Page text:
The Irish Times view on reopening society: Solidarity in a time of trauma

It would be absurd to think that the severity of national outbreaks is unconnected to political decisions and societal choices

In a parallel reality – one in which this and previous Irish governments had made different choices – we would now be exiting the lockdown. In fact, we would not have needed to adopt that blunt instrument in the first place. In this alternate universe, our world-class public health system gave us the same intensive care capacity as Germany or Austria, greatly reducing the risk of our hospitals being overwhelmed. Our humane and publicly-funded approach to care for the elderly – and for their carers – ensured that our most vulnerable faced no greater exposure to the deadly coronavirus than any other citizens.

We learned lessons quickly. Seeing the Covid-19 crisis take hold in China in January, the State mobilised long before Italy lost control of its epidemic. Like in Austria, we moved swiftly to limit social interaction and restrict travel. Like South Korea, we grasped quickly that the key to containment was the test-and-trace model. We learned from Asia that quarantine was a vital tool. We realised early on that face masks were essential in limiting transmission. We also bulk-bought PPE, but only as a precaution; our early action meant we didn't need most of it. In this parallel world, Covid-19 never took hold. Deaths on a large scale were averted. Jobs and livelihoods were saved.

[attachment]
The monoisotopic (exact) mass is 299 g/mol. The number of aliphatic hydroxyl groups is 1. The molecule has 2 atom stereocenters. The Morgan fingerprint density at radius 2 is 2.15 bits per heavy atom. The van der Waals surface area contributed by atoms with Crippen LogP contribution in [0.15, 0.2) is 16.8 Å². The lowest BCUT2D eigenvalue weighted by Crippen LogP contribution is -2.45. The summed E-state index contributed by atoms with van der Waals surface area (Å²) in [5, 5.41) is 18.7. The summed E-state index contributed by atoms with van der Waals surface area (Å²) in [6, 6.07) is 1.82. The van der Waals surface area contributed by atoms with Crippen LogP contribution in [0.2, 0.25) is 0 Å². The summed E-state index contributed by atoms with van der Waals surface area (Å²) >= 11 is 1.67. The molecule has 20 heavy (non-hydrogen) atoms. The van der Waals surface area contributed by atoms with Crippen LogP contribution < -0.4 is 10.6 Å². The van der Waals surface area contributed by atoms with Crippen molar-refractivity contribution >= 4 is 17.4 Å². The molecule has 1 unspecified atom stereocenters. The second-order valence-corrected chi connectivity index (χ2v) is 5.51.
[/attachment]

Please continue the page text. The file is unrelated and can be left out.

That's the world we can only imagine. In the one we inhabit, we have had more than 20,000 confirmed cases in the State, and almost 1,200 deaths. On a per capita basis, that death rate is one of the highest in the world. We have mass unemployment, companies are collapsing, economic life is at a standstill. And, as Taoiseach Leo Varadkar confirmed on Friday, the lockdown will not be eased for at least another two weeks.

This is not an exercise in wishful thinking or hindsight. The point is not that Government should have seen what was coming. Nor that it should have been expected to get everything right. Our nearest neighbour reminds us daily that some countries have performed far worse. But it would be absurd to think that the severity of national outbreaks is unconnected to political decisions and societal choices. Some are long-standing, such as the way we choose to structure and fund our health service or care for the elderly, and others more immediate.


In the circumstances, an extension to the lockdown was inevitable. To throw away our gains now would be unconscionable – and, for many people, fatal. But while the public have a big part to play by abiding by the restrictions, only the Government can ensure we have sufficient testing capacity, adequate protections and supports for care homes and the ability to hunt down the virus as and when it emerges. In their remarkable social solidarity, the public are also placing faith in the State. It can repay that faith by ensuring the country to which we re-emerge is in the best possible shape to hold the virus at bay.